It was early, very early. Bleary eyed I tried to come to terms with video referee Bernard Sutton’s decision in the wake of a now all to familiar Australian victory over England. With a sense of déjà vu setting in, I tiptoed into the kitchen to take on another caffeine hit. I stood looking out of the kitchen window at a foggy, mist covered start to Sunday as I waited to hear the highly anticipated (and much needed) click of the kettle. Maybe it was the unclear view out of the window that got me thinking about the ‘L’ word, because I’m not sure whether I see it yet or not.
After a successful World Cup last year, there seemed to be a real buzz about league, and in particular, the international competition. In the build up to tournament, almost every interview I read featured somebody using the word legacy, and how the competition was going to be a springboard for the success of the international game.
The World Cup was superb and featured some intense, exciting and hard fought contests. According to RFL chief executive Nigel Wood, just under half of the crowd for the two semi-finals were new to the sport, and, in his words: “International sport is a real opportunity to showcase the very best of any sport, and it’s one that we’re not going to miss.”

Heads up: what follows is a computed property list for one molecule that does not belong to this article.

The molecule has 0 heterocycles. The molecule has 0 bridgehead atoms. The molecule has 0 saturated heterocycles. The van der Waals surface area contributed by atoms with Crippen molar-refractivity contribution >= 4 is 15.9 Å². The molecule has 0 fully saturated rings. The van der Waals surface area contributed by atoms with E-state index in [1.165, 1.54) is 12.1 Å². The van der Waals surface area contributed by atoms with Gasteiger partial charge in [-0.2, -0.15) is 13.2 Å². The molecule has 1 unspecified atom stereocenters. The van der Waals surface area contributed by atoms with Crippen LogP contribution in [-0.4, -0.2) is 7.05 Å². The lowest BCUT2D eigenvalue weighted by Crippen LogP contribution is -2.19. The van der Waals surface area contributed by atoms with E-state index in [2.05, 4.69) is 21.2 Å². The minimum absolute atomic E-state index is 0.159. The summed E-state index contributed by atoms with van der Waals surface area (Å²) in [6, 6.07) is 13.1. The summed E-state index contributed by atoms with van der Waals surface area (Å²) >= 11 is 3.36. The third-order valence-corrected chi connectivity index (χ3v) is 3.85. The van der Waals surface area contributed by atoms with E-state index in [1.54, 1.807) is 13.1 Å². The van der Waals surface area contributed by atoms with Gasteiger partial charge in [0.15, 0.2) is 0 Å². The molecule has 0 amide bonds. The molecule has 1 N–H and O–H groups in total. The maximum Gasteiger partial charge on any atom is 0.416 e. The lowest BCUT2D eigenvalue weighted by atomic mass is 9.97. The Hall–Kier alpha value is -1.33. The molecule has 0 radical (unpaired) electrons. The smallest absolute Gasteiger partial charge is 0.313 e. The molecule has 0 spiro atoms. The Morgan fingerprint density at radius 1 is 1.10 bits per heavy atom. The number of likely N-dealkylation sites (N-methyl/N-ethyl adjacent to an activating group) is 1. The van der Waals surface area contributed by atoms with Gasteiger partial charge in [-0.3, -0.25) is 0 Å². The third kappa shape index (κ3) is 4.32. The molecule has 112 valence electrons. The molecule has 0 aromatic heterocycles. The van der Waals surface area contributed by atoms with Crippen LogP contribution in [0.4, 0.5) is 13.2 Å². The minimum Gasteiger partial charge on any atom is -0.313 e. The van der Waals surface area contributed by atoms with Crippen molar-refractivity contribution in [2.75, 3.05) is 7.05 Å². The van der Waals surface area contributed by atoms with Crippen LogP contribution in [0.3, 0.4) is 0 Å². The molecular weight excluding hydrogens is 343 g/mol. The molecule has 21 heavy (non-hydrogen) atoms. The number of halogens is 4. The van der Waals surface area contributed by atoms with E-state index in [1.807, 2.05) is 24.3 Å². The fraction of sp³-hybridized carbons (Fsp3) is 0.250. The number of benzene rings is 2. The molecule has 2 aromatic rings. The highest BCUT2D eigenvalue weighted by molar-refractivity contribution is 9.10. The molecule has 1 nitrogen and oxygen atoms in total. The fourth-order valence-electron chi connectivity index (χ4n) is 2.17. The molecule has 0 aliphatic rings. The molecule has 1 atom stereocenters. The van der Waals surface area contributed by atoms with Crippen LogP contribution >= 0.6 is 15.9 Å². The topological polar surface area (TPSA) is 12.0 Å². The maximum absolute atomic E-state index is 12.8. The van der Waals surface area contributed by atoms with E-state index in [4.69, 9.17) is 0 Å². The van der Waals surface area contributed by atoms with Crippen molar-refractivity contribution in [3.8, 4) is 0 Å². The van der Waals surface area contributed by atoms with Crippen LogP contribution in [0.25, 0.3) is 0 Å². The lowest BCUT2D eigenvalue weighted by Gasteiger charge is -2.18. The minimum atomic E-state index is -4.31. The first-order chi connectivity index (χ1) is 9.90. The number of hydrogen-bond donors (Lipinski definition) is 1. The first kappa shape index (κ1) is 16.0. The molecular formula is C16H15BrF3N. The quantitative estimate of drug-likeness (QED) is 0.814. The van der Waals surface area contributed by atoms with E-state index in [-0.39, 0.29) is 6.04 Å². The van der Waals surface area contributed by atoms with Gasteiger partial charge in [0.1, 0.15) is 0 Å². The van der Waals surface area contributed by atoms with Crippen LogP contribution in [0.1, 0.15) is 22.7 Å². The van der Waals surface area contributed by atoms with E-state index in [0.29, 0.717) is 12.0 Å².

The Four Nations began down under a couple of weeks ago. The best of the best of the games international teams are competing for supremacy, which is a superb opportunity for the legacy of league to come to the fore, isn’t it?
It seems strange, then, that England’s opening game of the Four Nations against Samoa was their first since their World Cup semi-final defeat to New Zealand, almost a year earlier. It seems as though we may have missed the boat. It makes me wonder how many of the ‘new’ fans to the game have been getting up early to watch the Four Nations.
The ones that have been setting the alarm have been treated to a real feast of top quality rugby. Samoa have more than held their own, and most of the results have been in the balance until the final minutes. A youthful Australian side haven’t quite been able to dominate in the way they have been doing over the past decade or more. The unpredictability and intensity of the games have, however, shown us that international rugby league is very much a ‘showcase of the very best of our sport’.
A huge opportunity has been missed here. England could have played two or three warm up matches on home soil ahead of the Four Nations before heading off down under. Not only would this have given Steve McNamara the chance to see his players in action live ahead of the tournament, but it would have developed an awareness of the tournament for those new supporters the RFL is so keen to attract.
Why not revisit a World Cup venue too? Why not play Wales in Neath or in Wrexham? Or Ireland in Limerick? Or head back to Bristol, or play a game somewhere new in Scotland or the south-west? It could have promoted the European Championships that Scotland, Ireland, Wales and France were contesting over the past three weeks, into the bargain.
An expanded World Club Challenge series next year will undoubtedly benefit the game and is highly anticipated, but it seems as though the legacy of the World Cup has been placed on the backburner and almost disappeared out of sight completely.
In May, Nigel Wood was appointed the Rugby League International Federation chairman and now must deliver leagues legacy, before it disappears altogether.